74. Outstanding Shares – Shares outstanding refer to a company’s stock currently held by all its shareholders, including share blocks held by institutional investors and restricted shares owned by the company’s officers and insiders. Outstanding shares are shown on a company’s balance sheet under the heading “Capital Stock.”

75. Up Gappers – The morning gappers is the concept where stocks and other assets open sharply higher or lower, thus forming a gap when the market opens.

76.Down Gappers

The top stocks that have been dropping  the most during after hours and premarket.

77. S&P 500 – The S&P 500 is a stock market index that is viewed as a measure of how well the stock market is performing overall. It includes around 500 of the largest U.S. companies.

77. DOW 30 – The stock market index was developed as a simple means of tracking U.S. stock market performance in an age when information flow was often limited. The combined stock price of these 30 large, publicly-traded companies determines the Dow Jones Industrial Average (DJIA).3 As some of the top stocks in the marketplace, the belief is that the Dow 30 represents a strong assessment of the market’s overall health and tendencies.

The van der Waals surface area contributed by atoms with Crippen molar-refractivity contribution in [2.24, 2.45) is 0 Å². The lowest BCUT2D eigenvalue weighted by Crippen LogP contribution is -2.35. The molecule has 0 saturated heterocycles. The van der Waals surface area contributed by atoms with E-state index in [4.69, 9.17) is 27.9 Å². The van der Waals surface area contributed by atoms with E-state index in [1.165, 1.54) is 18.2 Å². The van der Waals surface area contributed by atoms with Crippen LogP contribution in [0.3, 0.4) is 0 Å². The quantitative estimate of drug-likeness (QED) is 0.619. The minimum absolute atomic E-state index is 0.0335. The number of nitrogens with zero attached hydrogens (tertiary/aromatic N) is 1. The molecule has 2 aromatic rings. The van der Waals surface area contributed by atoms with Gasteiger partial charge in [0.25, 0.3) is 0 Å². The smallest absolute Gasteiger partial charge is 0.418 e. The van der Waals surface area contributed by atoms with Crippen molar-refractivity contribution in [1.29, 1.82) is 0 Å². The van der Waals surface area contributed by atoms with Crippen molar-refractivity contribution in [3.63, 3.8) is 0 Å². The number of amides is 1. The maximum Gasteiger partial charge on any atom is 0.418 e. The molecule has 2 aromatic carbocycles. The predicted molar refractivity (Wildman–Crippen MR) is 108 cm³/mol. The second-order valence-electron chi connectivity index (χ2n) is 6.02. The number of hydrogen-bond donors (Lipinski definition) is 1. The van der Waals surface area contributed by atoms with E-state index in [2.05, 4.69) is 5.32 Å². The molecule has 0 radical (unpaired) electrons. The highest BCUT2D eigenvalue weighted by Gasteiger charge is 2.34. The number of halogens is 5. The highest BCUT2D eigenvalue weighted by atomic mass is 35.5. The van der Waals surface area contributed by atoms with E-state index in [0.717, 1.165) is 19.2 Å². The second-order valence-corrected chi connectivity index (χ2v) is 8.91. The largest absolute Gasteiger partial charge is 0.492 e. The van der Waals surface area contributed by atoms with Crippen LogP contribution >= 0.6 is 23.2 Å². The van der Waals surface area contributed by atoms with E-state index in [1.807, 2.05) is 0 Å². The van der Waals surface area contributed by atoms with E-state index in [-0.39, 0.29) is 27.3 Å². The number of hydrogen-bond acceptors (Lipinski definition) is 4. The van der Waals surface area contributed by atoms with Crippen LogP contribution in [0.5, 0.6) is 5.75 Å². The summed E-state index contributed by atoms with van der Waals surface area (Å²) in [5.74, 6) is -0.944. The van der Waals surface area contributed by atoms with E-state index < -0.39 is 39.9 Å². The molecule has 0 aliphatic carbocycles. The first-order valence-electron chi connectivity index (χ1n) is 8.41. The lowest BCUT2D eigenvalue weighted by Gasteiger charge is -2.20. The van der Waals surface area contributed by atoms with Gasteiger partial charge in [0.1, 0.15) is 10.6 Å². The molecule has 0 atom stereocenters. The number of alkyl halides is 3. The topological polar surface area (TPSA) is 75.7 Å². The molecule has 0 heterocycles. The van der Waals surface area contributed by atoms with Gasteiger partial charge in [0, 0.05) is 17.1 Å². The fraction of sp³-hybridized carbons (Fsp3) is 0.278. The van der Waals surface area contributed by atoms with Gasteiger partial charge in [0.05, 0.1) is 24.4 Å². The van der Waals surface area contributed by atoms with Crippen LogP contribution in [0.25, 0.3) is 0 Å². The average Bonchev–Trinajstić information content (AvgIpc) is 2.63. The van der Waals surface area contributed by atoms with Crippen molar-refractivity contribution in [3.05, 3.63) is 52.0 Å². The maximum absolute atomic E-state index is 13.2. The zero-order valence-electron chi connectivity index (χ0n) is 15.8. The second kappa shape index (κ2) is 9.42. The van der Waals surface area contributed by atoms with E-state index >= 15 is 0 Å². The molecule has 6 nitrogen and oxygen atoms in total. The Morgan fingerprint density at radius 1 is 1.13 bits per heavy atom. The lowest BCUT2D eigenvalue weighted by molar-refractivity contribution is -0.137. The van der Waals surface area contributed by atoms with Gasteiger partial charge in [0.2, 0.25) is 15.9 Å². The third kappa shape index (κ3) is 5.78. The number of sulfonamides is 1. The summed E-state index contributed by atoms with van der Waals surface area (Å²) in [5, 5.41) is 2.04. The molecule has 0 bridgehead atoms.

78. NASDAQ – Nasdaq is a global electronic marketplace for buying and selling securities. Originally an acronym for “National Association of Securities Dealers Automated Quotations”—it was a subsidiary of the National Association of Securities Dealers (NASD), now known as the Financial Industry Regulatory Authority (FINRA). Nasdaq was created as a site where investors could trade securities on a computerized, speedy, and transparent system.

79. Dividends – A dividend is the distribution of some of a company’s earnings to a class of its shareholders, as determined by the company’s board of directors. Common shareholders of dividend-paying companies are typically eligible as long as they own the stock before the ex-dividend date.

80. Momentum – Simply put, momentum refers to the inertia of a price trend to continue either rising or falling for a particular length of time, usually taking into account both price and volume information.